I turned a corner, and walked among the servants of Allah. The next suburb I had come to was a little mecca, with its mosque and its halal gizzards, its Egyptians, Iraqis, Pakistanis, Palestinians; and an Ethiopian, Gabra, who arrived in New Zealand in 2001. She had very big round eyes. She wore a gold cross around her neck. I asked her about her faith, and she said, ‘When I come here, life is dark. Everything was mess. Immigration say, “We don’t accept you. No work permit for you.” I waiting, waiting, waiting. I ask God, “Where are you?” That night I dream. God say, “You will win. I bless you.” I am born again.’

Did this bring happiness? Gabra said, ‘Not really. I’m not happy. I wanted to visit my mum when she was sick, but I didn’t have the papers to leave and come back. My mum waited, waited, waited for me, until she died.’

I headed for the shining waters of an inlet, crossed a pedestrian bridge, swung east, and made for New Zealand’s longest and most important road, an epic stretch of street laid in concrete one foot thick, first cut out of swamp and bush in 1843 – the Great South Road, made great in the 1860s, when Governor George Grey expanded it to move troops from Auckland to invade the Waikato, and smash the Māori resistance.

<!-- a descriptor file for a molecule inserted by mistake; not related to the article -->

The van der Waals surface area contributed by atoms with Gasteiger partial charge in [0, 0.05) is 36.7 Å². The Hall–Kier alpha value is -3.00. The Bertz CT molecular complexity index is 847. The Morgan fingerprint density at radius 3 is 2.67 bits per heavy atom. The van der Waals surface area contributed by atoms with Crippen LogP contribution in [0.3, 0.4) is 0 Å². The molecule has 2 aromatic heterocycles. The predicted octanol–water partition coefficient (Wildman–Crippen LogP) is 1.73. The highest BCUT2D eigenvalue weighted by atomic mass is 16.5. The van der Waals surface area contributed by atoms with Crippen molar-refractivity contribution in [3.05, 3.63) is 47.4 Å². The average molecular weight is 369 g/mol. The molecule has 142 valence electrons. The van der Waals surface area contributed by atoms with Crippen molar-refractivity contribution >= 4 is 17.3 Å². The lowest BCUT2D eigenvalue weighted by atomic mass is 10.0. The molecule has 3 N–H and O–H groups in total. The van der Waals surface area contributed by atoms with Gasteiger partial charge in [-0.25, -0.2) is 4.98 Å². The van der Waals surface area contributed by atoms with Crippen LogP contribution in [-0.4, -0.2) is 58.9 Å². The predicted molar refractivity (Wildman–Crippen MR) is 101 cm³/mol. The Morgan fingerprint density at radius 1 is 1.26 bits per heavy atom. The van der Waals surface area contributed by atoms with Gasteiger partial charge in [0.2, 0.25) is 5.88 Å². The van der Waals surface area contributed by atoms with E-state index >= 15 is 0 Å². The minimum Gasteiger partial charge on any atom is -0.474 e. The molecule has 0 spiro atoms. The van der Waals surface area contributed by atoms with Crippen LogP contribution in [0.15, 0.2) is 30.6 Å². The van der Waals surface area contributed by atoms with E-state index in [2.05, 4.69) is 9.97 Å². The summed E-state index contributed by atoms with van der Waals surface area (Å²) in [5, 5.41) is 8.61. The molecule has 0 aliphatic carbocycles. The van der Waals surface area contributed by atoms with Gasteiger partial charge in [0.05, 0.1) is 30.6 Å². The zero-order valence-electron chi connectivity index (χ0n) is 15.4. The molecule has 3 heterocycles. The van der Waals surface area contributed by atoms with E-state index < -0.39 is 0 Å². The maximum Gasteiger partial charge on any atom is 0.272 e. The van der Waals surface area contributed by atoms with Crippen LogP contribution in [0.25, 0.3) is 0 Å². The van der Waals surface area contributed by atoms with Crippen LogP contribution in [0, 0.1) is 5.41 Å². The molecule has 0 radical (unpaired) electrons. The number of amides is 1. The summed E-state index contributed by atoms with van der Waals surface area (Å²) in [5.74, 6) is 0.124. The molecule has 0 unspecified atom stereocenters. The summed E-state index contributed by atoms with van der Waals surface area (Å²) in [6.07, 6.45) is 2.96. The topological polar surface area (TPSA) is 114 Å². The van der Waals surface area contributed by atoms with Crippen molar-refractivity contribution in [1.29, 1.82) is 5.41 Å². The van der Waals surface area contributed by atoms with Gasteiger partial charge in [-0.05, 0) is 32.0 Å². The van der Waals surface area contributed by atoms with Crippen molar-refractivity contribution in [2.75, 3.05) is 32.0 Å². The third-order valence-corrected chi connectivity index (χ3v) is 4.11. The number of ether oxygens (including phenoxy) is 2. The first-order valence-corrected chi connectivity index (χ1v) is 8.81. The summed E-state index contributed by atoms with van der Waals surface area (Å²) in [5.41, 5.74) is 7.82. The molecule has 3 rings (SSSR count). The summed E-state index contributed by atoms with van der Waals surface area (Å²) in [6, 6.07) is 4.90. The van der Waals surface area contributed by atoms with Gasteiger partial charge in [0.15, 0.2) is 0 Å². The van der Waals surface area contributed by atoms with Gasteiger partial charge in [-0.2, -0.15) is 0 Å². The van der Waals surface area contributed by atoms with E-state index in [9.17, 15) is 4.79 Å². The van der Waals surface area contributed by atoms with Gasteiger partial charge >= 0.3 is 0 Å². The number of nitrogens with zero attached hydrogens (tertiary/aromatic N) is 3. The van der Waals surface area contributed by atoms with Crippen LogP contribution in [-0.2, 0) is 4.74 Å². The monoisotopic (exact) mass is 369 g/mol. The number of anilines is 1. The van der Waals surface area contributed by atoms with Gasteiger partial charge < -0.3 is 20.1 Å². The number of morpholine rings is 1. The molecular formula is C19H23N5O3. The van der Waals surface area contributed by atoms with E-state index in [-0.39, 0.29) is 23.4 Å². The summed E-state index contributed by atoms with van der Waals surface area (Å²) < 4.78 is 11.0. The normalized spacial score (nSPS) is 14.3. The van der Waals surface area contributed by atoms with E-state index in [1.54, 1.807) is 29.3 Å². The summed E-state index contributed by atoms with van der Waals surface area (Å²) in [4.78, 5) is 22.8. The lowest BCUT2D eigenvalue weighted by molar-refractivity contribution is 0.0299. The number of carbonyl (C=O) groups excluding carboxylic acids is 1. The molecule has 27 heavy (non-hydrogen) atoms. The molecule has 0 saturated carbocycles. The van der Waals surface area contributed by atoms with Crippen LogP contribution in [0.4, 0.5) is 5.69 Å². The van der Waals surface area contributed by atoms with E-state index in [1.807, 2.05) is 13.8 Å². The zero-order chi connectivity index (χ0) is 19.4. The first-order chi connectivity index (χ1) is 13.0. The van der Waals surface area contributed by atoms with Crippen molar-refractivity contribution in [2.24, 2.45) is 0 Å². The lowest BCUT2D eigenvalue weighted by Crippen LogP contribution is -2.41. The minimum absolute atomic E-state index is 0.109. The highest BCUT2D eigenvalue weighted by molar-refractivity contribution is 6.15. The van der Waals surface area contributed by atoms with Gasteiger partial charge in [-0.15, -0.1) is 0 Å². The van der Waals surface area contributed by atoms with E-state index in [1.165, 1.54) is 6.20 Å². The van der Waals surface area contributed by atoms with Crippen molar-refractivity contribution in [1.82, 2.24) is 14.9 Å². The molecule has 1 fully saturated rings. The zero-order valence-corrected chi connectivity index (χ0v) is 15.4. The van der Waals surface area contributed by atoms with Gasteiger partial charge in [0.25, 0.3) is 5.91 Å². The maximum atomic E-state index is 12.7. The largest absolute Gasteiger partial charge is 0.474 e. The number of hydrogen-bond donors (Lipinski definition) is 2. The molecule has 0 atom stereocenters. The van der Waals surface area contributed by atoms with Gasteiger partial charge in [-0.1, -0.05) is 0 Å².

What layers of history moved on the tides of its past? Buried violence, foundations of lawless impulse. Scott Hamilton, in his brilliantly provocative and unashamedly intellectual blog Reading the Maps, has often written about the history and meaning of the Great South Road. He notes, ‘Soldiers were regularly flogged for desertion, theft and drunkenness, and sometimes appeared in civilian courts accused of more serious offences. In January 1864, for instance, a member of the First Waikato Regiment named Michael McGuire was charged with raping a fourteen-year-old Pākehā girl in one of the settlements along the Great South Road.’

One of his blogs is a kind of open-letter proposal for funding. With director Paul Jarman, Hamilton wanted to a film a documentary about the Great South Road. He knew his subject. He writes, ‘In the 1940s and ’50s Māori from the Waikato and Northland began to settle in significant numbers in the new suburbs beside the Great South Road. In later decades of the twentieth century, South Auckland became the main destination for new immigrants to New Zealand. In the 1960s and ’70s tens of thousands of Pacific Islanders were drawn by the promise of jobs in the area’s burgeoning economy.’ Despite the neoliberal restructuring of the economy in the late 1980s and the ’90s, and the closure of railway workshops and factories in South Auckland, the flow of new citizens from the Pacific has continued, and has been complemented by immigration from Asia and the Middle East. ‘With their linguistic and cultural diversity, the new communities along the Great South Road offer a glimpse of New Zealand’s future.’